Sun safety and vitamin D controversy is red hot

July 11, 2005

The sun is not the only thing heating up this summer. Controversy is sizzling over whether it is safe for people to get vitamin D from exposure to sunlight and whether sunscreen ingredients can cause cancer. There have been reports claiming that some people aren't getting enough vitamin D because they avoid sun exposure and use sunscreens regularly. In addition, reports in the lay press and medical journals suggest that sunscreens may cause cancer.

The sun is not the only thing heating up this summer. Controversy is sizzling over whether it is safe for people to get vitamin D from exposure to sunlight and whether sunscreen ingredients can cause cancer. There have been reports claiming that some people aren't getting enough vitamin D because they avoid sun exposure and use sunscreens regularly. In addition, reports in the lay press and medical journals suggest that sunscreens may cause cancer.

The American Academy of Dermatology (AAD) didn't waste time issuing the following statement: "Reports linking the health benefits of vitamin D to sun exposure are leading to public confusion. For decades, dermatologists have advised the public to practice proper sun protection to prevent skin cancer. That same advice holds true today, despite any claims to the contrary."

Clay Cockerell, M.D., AAD president, stated, "While the health benefits of vitamin D are well known, prescribing sunshine to get vitamin D is highly irresponsible. Even with sunscreen, the average person receives enough incidental ultraviolet exposure through daily activities to achieve recommended vitamin D levels. People should not increase their exposure to either natural or artificial UV light, as there is a high risk of developing skin cancer from repeated exposure." The AAD recommends that anyone concerned about getting sufficient vitamin D should supplement a healthy diet with vitamins and fortified foods and beverages.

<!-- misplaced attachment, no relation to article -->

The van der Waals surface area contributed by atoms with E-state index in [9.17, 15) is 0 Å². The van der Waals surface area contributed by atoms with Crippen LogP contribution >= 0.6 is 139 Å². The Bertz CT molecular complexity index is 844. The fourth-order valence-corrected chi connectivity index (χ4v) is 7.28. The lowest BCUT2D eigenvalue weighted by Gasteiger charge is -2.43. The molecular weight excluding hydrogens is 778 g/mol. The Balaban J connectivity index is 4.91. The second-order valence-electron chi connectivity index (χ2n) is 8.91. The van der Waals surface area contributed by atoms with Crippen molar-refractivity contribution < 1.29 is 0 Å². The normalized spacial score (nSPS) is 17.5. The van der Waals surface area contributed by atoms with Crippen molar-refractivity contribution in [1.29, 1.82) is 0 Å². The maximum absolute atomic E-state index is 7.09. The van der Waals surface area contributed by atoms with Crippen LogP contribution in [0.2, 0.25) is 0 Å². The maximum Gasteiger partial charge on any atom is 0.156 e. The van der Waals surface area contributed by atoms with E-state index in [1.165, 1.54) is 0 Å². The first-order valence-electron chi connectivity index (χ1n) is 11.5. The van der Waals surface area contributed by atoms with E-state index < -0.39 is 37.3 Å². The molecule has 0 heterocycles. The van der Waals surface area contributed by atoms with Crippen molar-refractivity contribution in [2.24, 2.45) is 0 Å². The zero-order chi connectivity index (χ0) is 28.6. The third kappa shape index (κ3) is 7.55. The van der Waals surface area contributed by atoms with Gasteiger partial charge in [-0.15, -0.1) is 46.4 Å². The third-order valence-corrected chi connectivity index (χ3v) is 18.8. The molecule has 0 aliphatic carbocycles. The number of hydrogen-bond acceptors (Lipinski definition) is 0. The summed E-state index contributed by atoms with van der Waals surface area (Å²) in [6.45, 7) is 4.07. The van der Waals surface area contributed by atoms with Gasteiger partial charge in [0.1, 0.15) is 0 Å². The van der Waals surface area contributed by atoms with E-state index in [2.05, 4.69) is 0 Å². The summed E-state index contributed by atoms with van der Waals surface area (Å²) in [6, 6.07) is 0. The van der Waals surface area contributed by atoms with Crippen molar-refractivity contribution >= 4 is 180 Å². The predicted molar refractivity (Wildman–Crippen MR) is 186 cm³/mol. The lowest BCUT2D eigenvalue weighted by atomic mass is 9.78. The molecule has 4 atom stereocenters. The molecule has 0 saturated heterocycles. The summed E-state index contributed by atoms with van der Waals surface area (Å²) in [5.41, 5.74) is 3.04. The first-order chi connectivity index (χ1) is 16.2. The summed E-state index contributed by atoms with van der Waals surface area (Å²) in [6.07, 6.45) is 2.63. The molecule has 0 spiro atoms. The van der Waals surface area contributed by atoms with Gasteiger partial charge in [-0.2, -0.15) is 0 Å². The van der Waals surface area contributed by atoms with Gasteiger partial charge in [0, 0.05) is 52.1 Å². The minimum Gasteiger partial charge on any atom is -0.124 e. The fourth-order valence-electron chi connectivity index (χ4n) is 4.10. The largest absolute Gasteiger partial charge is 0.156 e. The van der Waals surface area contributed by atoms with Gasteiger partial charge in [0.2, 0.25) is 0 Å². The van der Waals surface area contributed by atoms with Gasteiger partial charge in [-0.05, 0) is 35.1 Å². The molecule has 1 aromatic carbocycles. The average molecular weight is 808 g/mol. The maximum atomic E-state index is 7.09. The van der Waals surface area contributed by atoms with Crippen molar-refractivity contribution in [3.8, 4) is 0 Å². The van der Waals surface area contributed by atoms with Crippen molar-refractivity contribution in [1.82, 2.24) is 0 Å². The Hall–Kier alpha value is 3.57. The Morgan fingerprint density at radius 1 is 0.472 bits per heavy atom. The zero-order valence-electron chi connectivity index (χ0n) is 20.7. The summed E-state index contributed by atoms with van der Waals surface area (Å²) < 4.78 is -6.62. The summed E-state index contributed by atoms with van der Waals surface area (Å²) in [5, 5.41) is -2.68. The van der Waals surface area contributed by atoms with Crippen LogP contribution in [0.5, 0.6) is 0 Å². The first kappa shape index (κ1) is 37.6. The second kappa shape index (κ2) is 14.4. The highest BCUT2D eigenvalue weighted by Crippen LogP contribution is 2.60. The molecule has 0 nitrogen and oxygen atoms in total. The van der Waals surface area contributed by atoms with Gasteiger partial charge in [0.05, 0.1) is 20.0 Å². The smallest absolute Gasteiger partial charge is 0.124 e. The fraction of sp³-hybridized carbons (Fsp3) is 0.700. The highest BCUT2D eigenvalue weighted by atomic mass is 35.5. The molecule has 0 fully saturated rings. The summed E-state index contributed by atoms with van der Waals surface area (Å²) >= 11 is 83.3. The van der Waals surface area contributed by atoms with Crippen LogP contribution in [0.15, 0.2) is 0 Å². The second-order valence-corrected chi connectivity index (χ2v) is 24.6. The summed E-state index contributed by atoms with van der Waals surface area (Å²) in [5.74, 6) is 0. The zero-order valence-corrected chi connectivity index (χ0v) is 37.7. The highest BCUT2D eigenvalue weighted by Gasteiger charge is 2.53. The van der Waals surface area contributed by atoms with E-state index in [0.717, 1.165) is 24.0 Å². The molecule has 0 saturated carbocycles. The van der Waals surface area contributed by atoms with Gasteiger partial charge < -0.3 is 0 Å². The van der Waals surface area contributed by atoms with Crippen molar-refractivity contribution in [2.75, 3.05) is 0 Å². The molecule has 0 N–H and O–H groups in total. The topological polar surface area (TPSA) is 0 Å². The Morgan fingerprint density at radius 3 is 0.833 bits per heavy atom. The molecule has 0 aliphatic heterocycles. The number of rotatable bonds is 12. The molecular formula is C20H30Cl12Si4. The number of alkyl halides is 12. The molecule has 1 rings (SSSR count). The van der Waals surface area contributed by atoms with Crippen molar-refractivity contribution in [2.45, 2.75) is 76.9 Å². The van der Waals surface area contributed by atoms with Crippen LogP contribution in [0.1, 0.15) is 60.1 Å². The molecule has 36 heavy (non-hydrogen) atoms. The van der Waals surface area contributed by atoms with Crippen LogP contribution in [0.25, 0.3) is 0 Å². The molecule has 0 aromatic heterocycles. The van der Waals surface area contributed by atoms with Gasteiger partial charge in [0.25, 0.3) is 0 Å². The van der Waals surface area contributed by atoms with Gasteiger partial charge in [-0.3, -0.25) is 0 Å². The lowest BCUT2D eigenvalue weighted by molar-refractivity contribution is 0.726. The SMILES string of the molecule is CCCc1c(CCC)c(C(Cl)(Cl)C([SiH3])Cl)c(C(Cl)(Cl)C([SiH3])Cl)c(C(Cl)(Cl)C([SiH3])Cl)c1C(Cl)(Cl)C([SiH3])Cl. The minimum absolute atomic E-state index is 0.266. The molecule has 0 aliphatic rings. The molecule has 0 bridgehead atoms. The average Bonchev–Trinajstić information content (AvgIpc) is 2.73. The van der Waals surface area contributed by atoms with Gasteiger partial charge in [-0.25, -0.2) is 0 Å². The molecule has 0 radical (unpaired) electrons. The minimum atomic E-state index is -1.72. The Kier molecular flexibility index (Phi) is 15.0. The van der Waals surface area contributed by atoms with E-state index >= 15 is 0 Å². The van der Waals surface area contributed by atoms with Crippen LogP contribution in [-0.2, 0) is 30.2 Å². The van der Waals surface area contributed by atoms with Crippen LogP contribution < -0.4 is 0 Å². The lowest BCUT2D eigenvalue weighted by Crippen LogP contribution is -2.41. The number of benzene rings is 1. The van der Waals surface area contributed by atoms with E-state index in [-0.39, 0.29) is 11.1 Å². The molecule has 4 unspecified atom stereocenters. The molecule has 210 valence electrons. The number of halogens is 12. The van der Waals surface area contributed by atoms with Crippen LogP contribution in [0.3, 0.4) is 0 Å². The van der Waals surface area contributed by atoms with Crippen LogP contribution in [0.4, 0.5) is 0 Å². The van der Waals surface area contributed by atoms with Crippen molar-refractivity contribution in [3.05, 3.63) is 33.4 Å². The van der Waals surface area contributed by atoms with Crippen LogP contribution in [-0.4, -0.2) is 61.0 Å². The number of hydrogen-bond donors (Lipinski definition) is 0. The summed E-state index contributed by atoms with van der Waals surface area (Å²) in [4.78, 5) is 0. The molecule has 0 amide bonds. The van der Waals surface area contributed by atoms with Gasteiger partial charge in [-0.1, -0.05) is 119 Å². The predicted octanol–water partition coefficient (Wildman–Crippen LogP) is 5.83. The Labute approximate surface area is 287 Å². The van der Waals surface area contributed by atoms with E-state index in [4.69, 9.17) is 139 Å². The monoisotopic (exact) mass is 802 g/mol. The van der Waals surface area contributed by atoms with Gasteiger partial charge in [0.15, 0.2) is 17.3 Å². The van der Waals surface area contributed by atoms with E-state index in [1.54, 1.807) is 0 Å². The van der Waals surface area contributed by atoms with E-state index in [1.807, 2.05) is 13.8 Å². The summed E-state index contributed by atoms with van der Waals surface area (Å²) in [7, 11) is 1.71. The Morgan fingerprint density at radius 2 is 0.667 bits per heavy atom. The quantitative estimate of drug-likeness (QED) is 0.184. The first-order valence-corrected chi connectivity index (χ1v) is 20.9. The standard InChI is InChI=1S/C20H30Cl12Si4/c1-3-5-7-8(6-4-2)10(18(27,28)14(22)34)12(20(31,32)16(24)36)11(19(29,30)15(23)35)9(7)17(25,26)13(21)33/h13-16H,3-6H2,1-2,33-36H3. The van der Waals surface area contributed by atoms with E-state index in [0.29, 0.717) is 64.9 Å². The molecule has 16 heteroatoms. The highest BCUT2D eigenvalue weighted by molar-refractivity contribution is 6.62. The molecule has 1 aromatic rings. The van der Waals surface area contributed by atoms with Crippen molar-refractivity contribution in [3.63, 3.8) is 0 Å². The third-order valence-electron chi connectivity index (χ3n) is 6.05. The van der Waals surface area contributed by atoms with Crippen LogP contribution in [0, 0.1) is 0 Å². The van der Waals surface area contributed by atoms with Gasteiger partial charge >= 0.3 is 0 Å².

Many scientists feel there are people who, while they may not be vitamin D deficient, don't have as much of the vitamin circulating in their bodies as they need. But they should not be going to the tanning salon or the beach to get vitamin D, DeLeo said. "All tanning represents damage to the skin."

But that does not mean people should sit in the dark all day. One can get vitamin D from fish, milk, and cod liver oil, and vitamin supplements, DeLeo said. He recommends that adults concerned about vitamin D metabolism take in a total of 1000 IU of vitamin D per day-from food, supplements, or a combination of both.

David Leffell, M.D., professor of dermatology at Yale University, cautioned that the recent study suggesting that sun exposure prevents cancer was an epidemiologic, nutritional study. "These studies are very difficult to conduct with a great deal of predictive value. It is important to balance nutritional studies against the known scientific evidence that sun causes skin cancer. Researchers who diminish the seriousness of skin cancer may do so because of a lack of familiarity with skin cancer in general and melanoma in particular."

DeLeo noted that sunscreen ingredients have been tested in animals for years and none of them has been shown to cause cancer. Three recently conducted meta analysis studies show there is no increased cancer risk in the use of sunscreens.

Leffell added, "The direct carcinogenic effect of sunscreen is alleged, but I am not aware of convincing studies suggesting that the risk of using sunscreen is greater than the risk of skin cancer from sun exposure, which is a scientific relationship."

DeLeo suggested that pharmacists pass along the following sun safety tips to patients:

DeLeo noted that the American Academy of Pediatrics has stated that it is OK to apply small amounts of sunscreen on infants under six months of age. However, he cautioned, "they are not running on the beach. You should protect them with clothing and an umbrella."